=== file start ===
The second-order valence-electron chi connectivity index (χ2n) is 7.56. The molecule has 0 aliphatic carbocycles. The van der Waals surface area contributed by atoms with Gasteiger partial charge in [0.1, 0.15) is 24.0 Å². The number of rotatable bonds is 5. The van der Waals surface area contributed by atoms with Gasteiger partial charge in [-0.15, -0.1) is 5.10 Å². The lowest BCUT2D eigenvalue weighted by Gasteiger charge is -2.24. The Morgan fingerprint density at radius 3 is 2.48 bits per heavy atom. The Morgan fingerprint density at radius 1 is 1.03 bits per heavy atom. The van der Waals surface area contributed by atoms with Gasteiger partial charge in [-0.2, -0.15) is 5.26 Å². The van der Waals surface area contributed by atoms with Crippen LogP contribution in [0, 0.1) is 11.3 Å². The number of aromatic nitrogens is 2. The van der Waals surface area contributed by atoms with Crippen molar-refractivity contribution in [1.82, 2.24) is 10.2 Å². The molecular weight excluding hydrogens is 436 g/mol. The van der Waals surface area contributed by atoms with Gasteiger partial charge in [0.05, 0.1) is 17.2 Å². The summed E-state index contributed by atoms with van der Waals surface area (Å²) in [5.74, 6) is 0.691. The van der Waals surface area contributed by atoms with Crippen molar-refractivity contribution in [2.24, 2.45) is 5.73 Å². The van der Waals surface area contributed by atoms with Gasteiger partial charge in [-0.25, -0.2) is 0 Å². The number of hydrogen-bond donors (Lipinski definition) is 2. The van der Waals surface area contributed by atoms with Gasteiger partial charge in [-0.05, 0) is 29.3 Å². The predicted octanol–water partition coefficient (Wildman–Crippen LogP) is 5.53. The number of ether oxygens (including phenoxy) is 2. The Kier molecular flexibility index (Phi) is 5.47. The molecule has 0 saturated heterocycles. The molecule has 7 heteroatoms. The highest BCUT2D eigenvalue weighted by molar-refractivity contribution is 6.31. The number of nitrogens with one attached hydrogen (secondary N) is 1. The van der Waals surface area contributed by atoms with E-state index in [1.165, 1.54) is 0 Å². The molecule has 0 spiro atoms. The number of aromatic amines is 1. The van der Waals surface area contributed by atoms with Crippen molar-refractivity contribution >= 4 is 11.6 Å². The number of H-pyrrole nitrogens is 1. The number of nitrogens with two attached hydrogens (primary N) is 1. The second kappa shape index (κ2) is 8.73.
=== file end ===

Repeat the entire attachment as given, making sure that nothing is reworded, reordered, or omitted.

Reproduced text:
The second-order valence-electron chi connectivity index (χ2n) is 7.56. The molecule has 0 aliphatic carbocycles. The van der Waals surface area contributed by atoms with Gasteiger partial charge in [0.1, 0.15) is 24.0 Å². The number of rotatable bonds is 5. The van der Waals surface area contributed by atoms with Gasteiger partial charge in [-0.15, -0.1) is 5.10 Å². The lowest BCUT2D eigenvalue weighted by Gasteiger charge is -2.24. The Morgan fingerprint density at radius 3 is 2.48 bits per heavy atom. The Morgan fingerprint density at radius 1 is 1.03 bits per heavy atom. The van der Waals surface area contributed by atoms with Gasteiger partial charge in [-0.2, -0.15) is 5.26 Å². The van der Waals surface area contributed by atoms with Crippen LogP contribution in [0, 0.1) is 11.3 Å². The number of aromatic nitrogens is 2. The van der Waals surface area contributed by atoms with Crippen molar-refractivity contribution in [1.82, 2.24) is 10.2 Å². The molecular weight excluding hydrogens is 436 g/mol. The van der Waals surface area contributed by atoms with Gasteiger partial charge in [0.05, 0.1) is 17.2 Å². The summed E-state index contributed by atoms with van der Waals surface area (Å²) in [5.74, 6) is 0.691. The van der Waals surface area contributed by atoms with Crippen molar-refractivity contribution in [2.24, 2.45) is 5.73 Å². The van der Waals surface area contributed by atoms with Gasteiger partial charge in [-0.25, -0.2) is 0 Å². The number of hydrogen-bond donors (Lipinski definition) is 2. The van der Waals surface area contributed by atoms with Gasteiger partial charge in [-0.05, 0) is 29.3 Å². The predicted octanol–water partition coefficient (Wildman–Crippen LogP) is 5.53. The number of ether oxygens (including phenoxy) is 2. The Kier molecular flexibility index (Phi) is 5.47. The molecule has 0 saturated heterocycles. The molecule has 7 heteroatoms. The highest BCUT2D eigenvalue weighted by molar-refractivity contribution is 6.31. The number of nitrogens with one attached hydrogen (secondary N) is 1. The van der Waals surface area contributed by atoms with E-state index in [1.165, 1.54) is 0 Å². The molecule has 0 spiro atoms. The number of aromatic amines is 1. The van der Waals surface area contributed by atoms with Crippen molar-refractivity contribution >= 4 is 11.6 Å². The number of H-pyrrole nitrogens is 1. The number of nitrogens with two attached hydrogens (primary N) is 1. The second kappa shape index (κ2) is 8.73.